Last time, we grumbled about John Lucas’ character designs — they’re just too lumpy and ugly, evoking Ren and Stimpy more than any superhero standard. I’m a pretty big advocate for art the eschews the Big Two house-styles, and I generally think the elastic characters are a decent fit for Deadpool, but I have to question Lucas’ instincts when it comes to women. Disco Dazzler’s boobs are out of control in this issue, and occasionally, her nipples are even articulated through her clothes. The same is true for Shiklah, which sorta undercuts the role these two very strong female characters play in this issue. In fact, with Preston in the mix, this issue might have more bad-ass ladies than anything else I’m reading this week, I just can’t understand why Lucas seems so hellbent on objectifying them.
Greg, I know you were trying to justify the artwork last time — does this second installment help you with that any? Also, what do you do when you feel a Dad Joke brewing? Suppress it or let it run free?
Greg: My dad once told me a long-winded, verbose, and completely insane joke that ends with changing key words of the song “This Old Man” to involve Kermit The Frog, Mick Jagger, and a poor phone salesman named Patti Black. It’s so relentlessly cheesy, so jaw-droppingly earnest and without shame, that it will forever be a part of me and any future kids I have. Basically my answer to your question is this: all Dad Jokes, every Dad Joke, into my brain, please.
I, however, wanted to explore the vampiric repeating of the “death of disco” joke you talked about, combined with your reading of the appeal of the Dad Joke as being “subversive by not being subversive” (in a sidebar, while we’re talking about Cheesy Things That Greg Will Always Love, disco will rule in my heart forever and ever). What’s important about the reprise of this joke is that, after it’s said, a full panel is given to the vampires laughing idiotically at their own joke.
This, to me, doesn’t jibe with the over-earnest appeal of Dad Jokes. Because we see these characters laughing aggressively at the joke, writers Brian Posehn and Gerry Duggan are effectively commenting on how cheesy they find it. Thus, the source of humor is generated not from the actual content of the joke, but the over-the-top reaction of the characters who say it. “Look at these dummies who think this is funny!” is the general gist of the punchline, and while this subversion of comedic constructs falls in line with the general dissecting-a-frog style of humor in Deadpool, it also allows the reader to become disengaged, to step back as a commentator rather than become enthralled as a participant. When you’re using humor to deal with emotional heavy lifting, as this issue is doing, this might not be the most effective choice.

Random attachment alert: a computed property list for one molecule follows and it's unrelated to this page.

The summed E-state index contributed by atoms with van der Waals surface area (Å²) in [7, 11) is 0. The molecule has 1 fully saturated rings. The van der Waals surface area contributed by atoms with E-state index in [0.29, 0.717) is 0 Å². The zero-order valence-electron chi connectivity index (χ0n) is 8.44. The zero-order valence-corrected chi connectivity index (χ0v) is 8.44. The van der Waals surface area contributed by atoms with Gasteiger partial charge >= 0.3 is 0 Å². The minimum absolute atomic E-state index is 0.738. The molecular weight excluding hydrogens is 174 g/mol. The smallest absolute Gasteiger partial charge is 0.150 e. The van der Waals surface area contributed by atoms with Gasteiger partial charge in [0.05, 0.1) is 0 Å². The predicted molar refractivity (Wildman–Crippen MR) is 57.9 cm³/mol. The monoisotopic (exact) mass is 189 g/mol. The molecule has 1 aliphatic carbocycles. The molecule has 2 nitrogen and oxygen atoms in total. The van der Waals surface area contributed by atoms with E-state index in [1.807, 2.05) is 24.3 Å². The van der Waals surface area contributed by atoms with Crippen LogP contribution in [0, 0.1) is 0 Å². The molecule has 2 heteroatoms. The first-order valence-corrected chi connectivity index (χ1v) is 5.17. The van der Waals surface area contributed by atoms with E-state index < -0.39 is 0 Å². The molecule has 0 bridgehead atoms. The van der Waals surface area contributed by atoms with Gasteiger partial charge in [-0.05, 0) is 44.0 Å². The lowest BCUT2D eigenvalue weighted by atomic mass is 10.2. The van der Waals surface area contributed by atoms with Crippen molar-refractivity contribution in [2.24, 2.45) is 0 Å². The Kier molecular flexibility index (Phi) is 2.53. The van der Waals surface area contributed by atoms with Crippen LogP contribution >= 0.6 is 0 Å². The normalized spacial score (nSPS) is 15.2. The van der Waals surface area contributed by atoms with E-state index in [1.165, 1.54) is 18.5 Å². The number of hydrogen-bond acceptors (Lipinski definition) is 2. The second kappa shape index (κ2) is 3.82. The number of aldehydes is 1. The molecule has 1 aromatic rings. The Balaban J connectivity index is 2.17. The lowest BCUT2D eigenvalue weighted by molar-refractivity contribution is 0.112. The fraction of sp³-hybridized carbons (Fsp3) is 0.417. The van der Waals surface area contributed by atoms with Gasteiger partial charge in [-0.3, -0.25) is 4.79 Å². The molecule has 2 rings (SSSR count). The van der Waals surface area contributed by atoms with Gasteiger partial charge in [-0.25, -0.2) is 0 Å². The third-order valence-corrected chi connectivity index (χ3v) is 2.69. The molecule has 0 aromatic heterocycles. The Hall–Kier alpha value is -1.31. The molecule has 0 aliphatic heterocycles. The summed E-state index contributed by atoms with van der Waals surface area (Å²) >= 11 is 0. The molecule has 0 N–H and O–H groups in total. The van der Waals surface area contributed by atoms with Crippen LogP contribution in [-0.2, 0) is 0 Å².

In the wake of David S. Goyer’s miserably stupid and misogynistic comments on She Hulk (which I’m not gonna link to because, seriously, fuck David S. Goyer for saying that nonsense), I have found myself more than ever critical of the tendencies in comics specifically and pop culture as a whole to oversexualize female subjects — making them less independent characters of agency and more objects for men to ogle. In this particular issue, I do find myself growing fonder of Lucas’ ever-growingly grotesque collapsings of traditional human forms (your citation of Ren & Stimpy as an aesthetic antecedent is pretty much perfect), particularly as an extension of the ever-growingly grotesque collapsings of Deadpool’s world, and the effects of Original Sin. However, I also have to agree with you in wondering why Lucas, when every other part of the body is allowed free reign to be as wonky and distorted as possible, continues to give his female private parts the most detailed and lovingly rendered depictions imaginable. It reeks of sexism, of allowing the male gaze to triumph over a consistent artistic world, and I do hope that it’s toned down in the future.
For a complete list of what we’re reading, head on over to our Pull List page. Whenever possible, buy your comics from your local mom and pop comic bookstore. If you want to rock digital copies, head on over to Comixology and download issues there. There’s no need to pirate, right?